In the latest developments in the battle to maintain net neutrality, multiple calls to delay the December 14 vote have been made. Between a critical court case that threatens to leave broadband consumers completely exposed and an ongoing investigation into anomalies in the public commentary of the FCC’s plans, there is clear evidence to delay the vote.
New York, EFF Call On FCC To Delay Vote Until Critical FTC Court Case Concludes
A letter from Public Knowledge that was signed by the City of New York, the Electronic Frontier Foundation, and others called on the FCC to delay the vote to repeal net neutrality regulations The basis of the argument to delay the vote is an ongoing court case between the FTC and AT&T. The outcome of the case could undermine one of the FCC’s main rationales for repealing--handing broadband regulation enforcement to the FTC.
The story of the court case begins in 2014, when the FTC filed a complaint against AT&T for throttling data speeds of unlimited-data plans. The FTC later sued AT&T and won, but the decision was reversed when AT&T won the appeal in 2016 (opens in new tab). The battle depended on the interpretation of whether or not the FTC had jurisdiction over telecom companies that provided both phone and broadband service. Phone service is classified as a “common carrier” service, over which the FTC has no jurisdiction. Broadband, on the other hand, wasn’t classified as such.
The FTC managed to win the initial court battle because judges agreed that it had jurisdiction over the broadband portions of mixed-service telecom companies. AT&T won the appeal when the court decided that the entire company had “common carrier” status due to its phone service, thus the FTC shouldn’t have jurisdiction over it.
In 2015, the net neutrality regulations we are fighting for now reclassified broadband services to “common carrier.” This did not affect the 2014 FTC vs. AT&T case, but it did bring all broadband service into FCC rule. Had the reclassification not happened, AT&T would have been off the hook after winning the appeal in 2016, but AT&T ultimately dialed back on throttling under threat of action by the FCC.
As support for its plan to repeal the Obama-era FCC’s regulations, the Trump-era FCC brought the 2014 FTC vs AT&T case back into the court. The FCC intends for the FTC’s jurisdiction over broadband to be restored so broadband won’t fall into a “regulatory gap” once it leaves the FCC’s jurisdiction as a result of the repeal of the 2015 reclassification.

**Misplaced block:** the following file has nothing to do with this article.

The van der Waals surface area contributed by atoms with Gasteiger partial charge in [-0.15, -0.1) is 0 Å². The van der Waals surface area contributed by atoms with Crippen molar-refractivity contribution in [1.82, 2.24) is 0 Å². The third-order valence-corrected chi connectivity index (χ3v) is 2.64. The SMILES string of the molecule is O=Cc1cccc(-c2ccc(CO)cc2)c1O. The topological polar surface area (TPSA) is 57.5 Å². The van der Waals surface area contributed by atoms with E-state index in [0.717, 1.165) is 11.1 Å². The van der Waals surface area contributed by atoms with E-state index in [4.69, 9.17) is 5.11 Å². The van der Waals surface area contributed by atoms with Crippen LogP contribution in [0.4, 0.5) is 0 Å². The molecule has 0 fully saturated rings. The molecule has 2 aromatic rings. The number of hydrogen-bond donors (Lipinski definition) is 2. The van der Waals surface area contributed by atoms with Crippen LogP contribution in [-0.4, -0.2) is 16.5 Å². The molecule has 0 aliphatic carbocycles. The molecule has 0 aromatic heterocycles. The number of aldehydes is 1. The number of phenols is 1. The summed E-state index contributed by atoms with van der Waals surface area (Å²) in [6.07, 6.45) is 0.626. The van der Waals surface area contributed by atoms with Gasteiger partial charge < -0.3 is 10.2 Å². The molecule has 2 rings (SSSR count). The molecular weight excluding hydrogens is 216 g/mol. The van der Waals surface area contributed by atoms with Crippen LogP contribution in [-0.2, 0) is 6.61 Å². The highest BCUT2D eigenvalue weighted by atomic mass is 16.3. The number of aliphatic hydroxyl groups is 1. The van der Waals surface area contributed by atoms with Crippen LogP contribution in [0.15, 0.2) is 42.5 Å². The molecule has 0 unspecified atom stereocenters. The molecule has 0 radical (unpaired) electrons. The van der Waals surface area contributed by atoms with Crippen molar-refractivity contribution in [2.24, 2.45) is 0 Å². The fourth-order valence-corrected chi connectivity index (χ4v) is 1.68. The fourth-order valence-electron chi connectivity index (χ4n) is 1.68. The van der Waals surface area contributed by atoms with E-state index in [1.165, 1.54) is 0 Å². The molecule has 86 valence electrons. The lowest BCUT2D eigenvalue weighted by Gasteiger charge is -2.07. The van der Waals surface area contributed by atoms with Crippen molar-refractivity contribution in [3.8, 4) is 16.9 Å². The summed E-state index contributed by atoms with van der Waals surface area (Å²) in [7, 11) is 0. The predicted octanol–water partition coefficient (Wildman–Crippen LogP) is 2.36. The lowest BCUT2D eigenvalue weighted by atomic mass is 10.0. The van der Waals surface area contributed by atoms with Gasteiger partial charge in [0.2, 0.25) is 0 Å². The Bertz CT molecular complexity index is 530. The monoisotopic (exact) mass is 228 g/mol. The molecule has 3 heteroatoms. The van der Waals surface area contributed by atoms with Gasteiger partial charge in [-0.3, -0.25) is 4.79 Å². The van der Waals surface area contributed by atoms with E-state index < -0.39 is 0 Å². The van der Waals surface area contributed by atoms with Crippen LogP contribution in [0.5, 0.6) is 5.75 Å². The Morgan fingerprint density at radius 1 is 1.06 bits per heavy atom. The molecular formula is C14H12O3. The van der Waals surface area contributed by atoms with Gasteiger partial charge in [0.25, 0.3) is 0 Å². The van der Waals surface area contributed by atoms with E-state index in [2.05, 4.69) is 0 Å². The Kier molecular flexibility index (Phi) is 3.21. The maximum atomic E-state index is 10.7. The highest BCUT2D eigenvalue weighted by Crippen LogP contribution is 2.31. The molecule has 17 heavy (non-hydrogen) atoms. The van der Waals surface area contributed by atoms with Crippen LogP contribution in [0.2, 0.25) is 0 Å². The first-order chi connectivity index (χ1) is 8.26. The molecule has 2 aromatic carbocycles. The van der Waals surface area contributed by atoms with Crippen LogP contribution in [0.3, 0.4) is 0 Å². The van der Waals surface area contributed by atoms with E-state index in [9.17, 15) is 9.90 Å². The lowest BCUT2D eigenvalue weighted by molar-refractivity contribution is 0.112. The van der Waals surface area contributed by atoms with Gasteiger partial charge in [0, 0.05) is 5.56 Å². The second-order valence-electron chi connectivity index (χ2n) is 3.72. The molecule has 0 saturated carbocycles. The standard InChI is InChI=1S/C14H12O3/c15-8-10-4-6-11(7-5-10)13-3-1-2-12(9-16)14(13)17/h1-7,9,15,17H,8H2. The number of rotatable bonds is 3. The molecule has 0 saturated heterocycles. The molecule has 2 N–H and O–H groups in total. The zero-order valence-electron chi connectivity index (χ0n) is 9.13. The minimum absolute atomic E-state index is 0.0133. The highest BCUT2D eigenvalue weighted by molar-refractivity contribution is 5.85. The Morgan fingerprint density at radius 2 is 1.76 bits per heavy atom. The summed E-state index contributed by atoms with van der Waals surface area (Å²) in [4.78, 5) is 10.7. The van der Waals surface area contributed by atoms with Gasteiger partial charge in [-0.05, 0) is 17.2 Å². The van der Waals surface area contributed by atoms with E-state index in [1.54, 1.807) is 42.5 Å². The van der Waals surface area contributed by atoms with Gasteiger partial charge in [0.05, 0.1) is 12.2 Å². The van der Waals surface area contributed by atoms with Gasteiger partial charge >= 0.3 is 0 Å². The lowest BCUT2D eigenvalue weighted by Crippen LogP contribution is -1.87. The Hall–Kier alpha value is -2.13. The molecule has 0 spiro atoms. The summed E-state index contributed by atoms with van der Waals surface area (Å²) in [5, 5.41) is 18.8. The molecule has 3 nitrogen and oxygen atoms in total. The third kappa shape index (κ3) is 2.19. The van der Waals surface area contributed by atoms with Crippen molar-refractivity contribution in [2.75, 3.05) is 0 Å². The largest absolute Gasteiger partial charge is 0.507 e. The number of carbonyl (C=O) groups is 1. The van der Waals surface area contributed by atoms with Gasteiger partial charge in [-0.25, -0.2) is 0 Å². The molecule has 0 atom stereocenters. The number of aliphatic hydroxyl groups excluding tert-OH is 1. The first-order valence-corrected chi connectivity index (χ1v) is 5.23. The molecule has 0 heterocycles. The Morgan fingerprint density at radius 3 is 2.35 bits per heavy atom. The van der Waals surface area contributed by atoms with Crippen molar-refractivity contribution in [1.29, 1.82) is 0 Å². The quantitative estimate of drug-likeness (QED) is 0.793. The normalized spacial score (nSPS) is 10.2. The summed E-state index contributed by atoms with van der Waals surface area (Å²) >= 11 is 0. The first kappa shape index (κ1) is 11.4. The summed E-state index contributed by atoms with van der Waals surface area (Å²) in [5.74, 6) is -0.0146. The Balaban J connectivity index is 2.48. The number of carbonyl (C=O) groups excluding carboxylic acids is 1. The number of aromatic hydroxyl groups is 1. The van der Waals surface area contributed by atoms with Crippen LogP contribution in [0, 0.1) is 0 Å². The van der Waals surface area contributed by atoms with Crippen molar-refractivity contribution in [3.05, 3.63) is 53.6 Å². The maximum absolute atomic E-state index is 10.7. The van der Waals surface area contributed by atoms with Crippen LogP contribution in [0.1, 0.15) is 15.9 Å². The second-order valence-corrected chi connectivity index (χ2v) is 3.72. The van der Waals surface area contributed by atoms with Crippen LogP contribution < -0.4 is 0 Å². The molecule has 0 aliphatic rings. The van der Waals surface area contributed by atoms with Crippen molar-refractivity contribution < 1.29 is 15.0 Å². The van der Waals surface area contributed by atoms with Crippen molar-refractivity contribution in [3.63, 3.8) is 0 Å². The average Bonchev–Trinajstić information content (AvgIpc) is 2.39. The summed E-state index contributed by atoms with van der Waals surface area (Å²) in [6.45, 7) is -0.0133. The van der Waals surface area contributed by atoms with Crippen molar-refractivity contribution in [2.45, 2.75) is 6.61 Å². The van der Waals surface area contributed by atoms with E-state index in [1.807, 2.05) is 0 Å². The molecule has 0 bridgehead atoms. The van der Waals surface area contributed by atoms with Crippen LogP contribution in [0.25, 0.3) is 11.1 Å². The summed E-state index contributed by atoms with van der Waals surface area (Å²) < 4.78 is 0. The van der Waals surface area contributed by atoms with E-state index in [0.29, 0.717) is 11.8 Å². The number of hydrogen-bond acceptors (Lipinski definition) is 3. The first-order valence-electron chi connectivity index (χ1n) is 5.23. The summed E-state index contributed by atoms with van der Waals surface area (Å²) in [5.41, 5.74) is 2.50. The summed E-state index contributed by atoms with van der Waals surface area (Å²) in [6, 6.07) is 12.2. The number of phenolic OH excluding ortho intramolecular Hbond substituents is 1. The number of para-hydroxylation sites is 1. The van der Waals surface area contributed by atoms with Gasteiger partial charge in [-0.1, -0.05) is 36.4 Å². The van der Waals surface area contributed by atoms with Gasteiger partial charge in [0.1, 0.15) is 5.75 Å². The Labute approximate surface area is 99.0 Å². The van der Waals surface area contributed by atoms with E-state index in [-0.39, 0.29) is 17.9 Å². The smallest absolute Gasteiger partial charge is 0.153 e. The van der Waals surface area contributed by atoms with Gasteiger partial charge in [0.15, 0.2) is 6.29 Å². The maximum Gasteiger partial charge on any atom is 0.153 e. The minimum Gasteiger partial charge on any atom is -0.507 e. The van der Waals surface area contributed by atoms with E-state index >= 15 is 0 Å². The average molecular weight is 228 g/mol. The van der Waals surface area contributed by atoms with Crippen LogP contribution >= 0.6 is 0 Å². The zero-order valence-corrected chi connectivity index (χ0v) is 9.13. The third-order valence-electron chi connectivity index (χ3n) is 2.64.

The problem is that we won’t know the outcome of the FTC vs. AT&T case rehearing until after the December 14 vote to repeal net neutrality. If the court decides in favor of AT&T again, after the vote has already removed it from FCC jurisdiction, broadband might very well fall into that “regulatory gap.”
28 Senators, New York Attorney General Call FCC To Delay Vote To Investigate Fake Comments
In an entirely unrelated letter, 28 senators also called on the FCC to delay the December 14 vote while the New York Attorney General’s office continues its investigation into fake comments on the FCC website. The Attorney General previously accused the FCC of stonewalling his investigation, but his office said that the FCC has reversed course.
The following statement was released on the Attorney General’s website:
New York Attorney General Eric T. Schneiderman and Federal Communications Commission (FCC) Commissioner Jessica Rosenworcel today called on the FCC to fully cooperate with Attorney General Schneiderman’s investigation, after the FCC Inspector General’s office reversed course and signaled its intent today to assist with Attorney General’s inquiry into one million fake comments submitted during the net neutrality comment process. Attorney General Schneiderman and Commissioner Rosenworcel also called for the FCC’s planned December 14thvote on net neutrality to be halted while these fake comments are investigated.
With this, clear and rational evidence has been placed before the FCC. Given the FCC’s actions and communications so far, however, it seems unlikely to be persuaded. As we have before, we urge you to continue to the fight for net neutrality.